• http://www.ruleoflawandcuba.fsu.edu/ (The webpage for a program dedicated to the study of the Rule of Law in contemporary Cuba. Includes links to the Cuban Penal Code and Cuban Constitution in Spanish. There are many Spanish-language links about dissidents arrested in 2003 crackdown. Some of the documents have been translated to English.)
  • http://edis.ifas.ufl.edu/FE481 (Informative page on Agrarian Reform in Cuba after 1959)
  • http://www.cubanet.org/ref/dis/const_92_e.htm (Text of current Cuban Constitution. Note: This is the 1992 Version, and is without the 2002 amendment making socialism the permanent form of government).
Motto
Patria y Libertad   (Spanish)
"Patriotism and Liberty" a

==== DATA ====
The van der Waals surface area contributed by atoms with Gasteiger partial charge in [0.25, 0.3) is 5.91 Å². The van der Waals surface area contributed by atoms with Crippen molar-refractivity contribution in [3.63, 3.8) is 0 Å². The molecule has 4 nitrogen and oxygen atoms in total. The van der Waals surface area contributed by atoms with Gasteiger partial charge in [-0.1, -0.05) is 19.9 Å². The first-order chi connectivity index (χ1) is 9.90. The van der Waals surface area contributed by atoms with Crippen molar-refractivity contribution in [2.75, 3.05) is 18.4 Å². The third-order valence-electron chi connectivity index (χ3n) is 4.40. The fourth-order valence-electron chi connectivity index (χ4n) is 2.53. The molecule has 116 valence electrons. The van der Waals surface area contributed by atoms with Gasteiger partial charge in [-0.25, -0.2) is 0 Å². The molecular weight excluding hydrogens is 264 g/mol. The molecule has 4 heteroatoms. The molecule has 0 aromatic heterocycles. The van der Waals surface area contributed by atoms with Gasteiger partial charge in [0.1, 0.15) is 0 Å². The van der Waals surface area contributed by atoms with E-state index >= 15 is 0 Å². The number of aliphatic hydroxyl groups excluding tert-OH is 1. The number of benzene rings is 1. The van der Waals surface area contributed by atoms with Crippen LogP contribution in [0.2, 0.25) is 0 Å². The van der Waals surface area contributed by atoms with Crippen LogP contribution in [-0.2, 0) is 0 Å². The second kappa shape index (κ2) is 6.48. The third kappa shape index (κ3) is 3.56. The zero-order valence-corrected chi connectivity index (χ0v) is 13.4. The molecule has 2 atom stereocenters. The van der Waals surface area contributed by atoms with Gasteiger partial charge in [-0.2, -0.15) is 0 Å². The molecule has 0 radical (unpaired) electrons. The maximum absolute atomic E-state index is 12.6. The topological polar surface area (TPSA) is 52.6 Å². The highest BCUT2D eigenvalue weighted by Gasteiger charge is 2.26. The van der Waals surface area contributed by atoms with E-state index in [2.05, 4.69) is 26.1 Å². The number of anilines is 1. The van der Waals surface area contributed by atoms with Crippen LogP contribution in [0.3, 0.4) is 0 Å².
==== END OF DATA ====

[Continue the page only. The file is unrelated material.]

Anthem
La Bayamesa  
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Communism
Basic concepts
Marxist philosophy
Class struggle
Proletarian internationalism
Communist party
Ideologies
Marxism  Leninism  Maoism
Trotskyism  Juche
Left  Council
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Special Period in Peacetime (Spanish: Período especial en tiempo de paz ) in Cuba was an extended period of economic crisis that began in 1991 after the collapse of the Soviet Union and, by extension, the Comecon.
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Motto
Patria y Libertad   (Spanish)
"Patriotism and Liberty" a

Anthem
La Bayamesa  
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Motto
"Plus Ultra"   (Latin)
"Further Beyond"
Anthem
"Marcha Real" 1
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The Spanish-American War (Spanish: Guerra Hispano-Estadounidense, desastre del 98, Guerra Hispano-Cubana-Norteamericana or Guerra de Cuba